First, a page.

Rangatahi show courage and leadership
When E Tu Whānau’s Norm Hewitt and a Taupo-based group called Manurere visited Taupo-Nui-a-Tia college recently, their welcome was passionate and powerful.
They’d gathered for a two-day noho organised by the six foundational members of Taumata Hiringa, Manurere’s rangatahi branch who are also senior Taupo-Nui-a-Tia students. Manurere was set up to support whānau at a local level. The rangatahi, like their elders, have been inspired by the transformational Wāhine Ora and Tāne Ora programmes. They’d come together, as one young wahine put it, "to talk and start healing what needs to be healed in our respective whānau."
The passionate haka pōwhiri opened the hearts of students and manuhiri, as it was meant to. It helped prepare the 60-strong student body, their teachers and guests for the emotional roller coaster that followed.
They’d all gathered in the school hall to watch the documentary, Making Good Men, about the violence Norm inflicted on actor Manu Bennett when they were both schoolboys at Te Aute College, and their shared and personal journeys to heal the scars of that encounter.
All eyes were riveted to the screen as the brutally honest story of intergenerational violence faced, and defeated, played out.
Norm stood up to talk from the heart with his young audience about what he was going through when he was their age.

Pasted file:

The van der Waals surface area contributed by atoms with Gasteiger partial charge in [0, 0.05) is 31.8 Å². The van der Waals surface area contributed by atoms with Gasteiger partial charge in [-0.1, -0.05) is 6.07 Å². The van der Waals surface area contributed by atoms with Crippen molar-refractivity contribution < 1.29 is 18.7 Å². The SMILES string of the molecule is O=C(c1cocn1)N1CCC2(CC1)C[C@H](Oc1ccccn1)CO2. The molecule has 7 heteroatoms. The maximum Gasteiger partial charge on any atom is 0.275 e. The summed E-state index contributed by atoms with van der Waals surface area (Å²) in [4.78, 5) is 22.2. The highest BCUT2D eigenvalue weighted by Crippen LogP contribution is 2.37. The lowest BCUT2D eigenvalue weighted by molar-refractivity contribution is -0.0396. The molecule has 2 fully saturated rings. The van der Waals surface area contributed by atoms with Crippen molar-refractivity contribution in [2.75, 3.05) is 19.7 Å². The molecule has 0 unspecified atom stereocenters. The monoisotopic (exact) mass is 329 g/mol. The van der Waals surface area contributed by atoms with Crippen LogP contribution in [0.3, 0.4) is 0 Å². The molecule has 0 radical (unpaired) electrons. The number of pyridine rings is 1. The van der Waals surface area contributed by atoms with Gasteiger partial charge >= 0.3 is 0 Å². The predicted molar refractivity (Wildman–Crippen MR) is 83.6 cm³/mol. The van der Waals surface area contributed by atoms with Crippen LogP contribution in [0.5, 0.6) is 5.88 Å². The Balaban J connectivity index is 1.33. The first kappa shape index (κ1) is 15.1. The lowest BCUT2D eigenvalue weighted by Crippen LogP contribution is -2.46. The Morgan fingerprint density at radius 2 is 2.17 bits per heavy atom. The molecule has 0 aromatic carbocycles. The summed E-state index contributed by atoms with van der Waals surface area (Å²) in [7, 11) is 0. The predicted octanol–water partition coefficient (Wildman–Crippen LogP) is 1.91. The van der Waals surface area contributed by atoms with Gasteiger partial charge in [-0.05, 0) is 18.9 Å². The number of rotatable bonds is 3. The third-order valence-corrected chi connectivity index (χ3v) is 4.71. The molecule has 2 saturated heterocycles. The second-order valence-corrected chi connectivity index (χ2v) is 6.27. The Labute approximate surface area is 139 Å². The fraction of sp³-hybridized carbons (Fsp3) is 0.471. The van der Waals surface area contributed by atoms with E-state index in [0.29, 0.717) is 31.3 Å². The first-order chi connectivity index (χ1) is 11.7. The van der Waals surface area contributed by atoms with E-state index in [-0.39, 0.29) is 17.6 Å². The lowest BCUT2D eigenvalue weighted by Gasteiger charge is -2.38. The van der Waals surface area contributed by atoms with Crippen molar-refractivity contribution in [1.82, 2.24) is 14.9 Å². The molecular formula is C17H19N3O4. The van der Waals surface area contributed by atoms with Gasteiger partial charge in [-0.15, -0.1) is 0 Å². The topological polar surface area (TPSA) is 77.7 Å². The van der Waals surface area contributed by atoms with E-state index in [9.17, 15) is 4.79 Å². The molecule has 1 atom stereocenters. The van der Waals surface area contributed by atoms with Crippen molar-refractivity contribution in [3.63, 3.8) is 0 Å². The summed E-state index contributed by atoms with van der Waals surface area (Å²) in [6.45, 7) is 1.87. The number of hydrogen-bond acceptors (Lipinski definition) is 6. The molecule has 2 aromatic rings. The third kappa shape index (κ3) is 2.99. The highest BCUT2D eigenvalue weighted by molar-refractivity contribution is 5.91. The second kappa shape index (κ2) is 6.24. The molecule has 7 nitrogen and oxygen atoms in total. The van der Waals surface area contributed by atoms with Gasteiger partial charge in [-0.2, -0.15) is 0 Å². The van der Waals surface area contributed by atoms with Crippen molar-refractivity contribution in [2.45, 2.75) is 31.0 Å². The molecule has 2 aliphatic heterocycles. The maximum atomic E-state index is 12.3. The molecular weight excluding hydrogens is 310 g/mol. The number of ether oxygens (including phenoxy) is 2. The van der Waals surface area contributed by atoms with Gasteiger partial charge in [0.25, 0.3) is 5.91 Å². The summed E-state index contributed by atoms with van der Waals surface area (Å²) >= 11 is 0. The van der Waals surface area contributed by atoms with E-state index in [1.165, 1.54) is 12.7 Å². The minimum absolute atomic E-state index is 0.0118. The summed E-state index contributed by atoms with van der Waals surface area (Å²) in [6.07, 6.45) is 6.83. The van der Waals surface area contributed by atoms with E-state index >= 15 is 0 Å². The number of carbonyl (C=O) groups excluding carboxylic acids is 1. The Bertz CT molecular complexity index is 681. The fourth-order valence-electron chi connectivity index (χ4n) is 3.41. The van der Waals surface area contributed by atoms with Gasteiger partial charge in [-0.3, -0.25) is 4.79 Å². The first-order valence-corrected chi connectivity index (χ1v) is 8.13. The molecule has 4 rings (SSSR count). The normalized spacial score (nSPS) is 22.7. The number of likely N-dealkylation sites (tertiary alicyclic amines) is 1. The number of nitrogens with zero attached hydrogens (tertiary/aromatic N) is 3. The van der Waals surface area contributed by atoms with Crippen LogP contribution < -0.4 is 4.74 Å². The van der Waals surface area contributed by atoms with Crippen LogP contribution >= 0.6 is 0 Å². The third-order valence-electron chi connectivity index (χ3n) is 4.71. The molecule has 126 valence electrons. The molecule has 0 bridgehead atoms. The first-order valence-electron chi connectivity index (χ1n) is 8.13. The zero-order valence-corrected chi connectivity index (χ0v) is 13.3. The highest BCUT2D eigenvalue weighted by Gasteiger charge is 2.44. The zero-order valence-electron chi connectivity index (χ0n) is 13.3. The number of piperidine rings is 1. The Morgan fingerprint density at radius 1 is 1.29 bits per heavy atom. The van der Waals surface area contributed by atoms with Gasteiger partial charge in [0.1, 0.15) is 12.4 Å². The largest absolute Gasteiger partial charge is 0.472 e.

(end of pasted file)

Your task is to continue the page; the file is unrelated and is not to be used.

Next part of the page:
He spoke of the sexual, physical and emotional abuse he suffered, his overwhelming anger and the terrible physical abuse he dealt out to others before a crisis in his professional adult life forced him to dig deep and acknowledge his anger. He spoke of finding its source and taking responsibility for the mistakes he’d made before forgiving and being forgiven himself.
Power to change is within
He reminded them that the power to change things for the better was always within them.
“It is you who can decide. But I want you to know you are not alone, and I want to lift you up.”
His audience was visibly moved. Some perhaps related only too well to his experiences. Many were thoughtful. Others cried. As their peers processed what they’d just seen and heard, the rangatahi of Taumata Hiringa moved quietly beside those crying in a gesture of comfort and support.
At the end of Norm’s kōrero, the rangatahi came together as one whānau to haka to Norm for his honesty and trust in their strength in a way that surpassed their haka pōwhiri in genuine respect and aroha. This time the tears were in Norm’s eyes.
The mood changed again and lightened as the rangatahi returned to laughing, fooling around, talking amongst themselves, and just being kids who were getting ready to finish school for the weekend break.
Manaakitanga in action
The Taumata Hiringa rangatahi stayed on. They spent the night on the marae with Manurere whānau and Tane and Wahine Ora kaimahi Kim Eriksen and Brendon Downs to deepen their understanding of their kaupapa, have fun and learn more about caring for themselves so that they can continue to care for others. It was manaakitanga all round.
“We give them guidance,” says Kim, “but they’re not waiting for adults to come up with ideas or answers or do things for them. These rangatahi are our future. They’re going to lead the way for us.”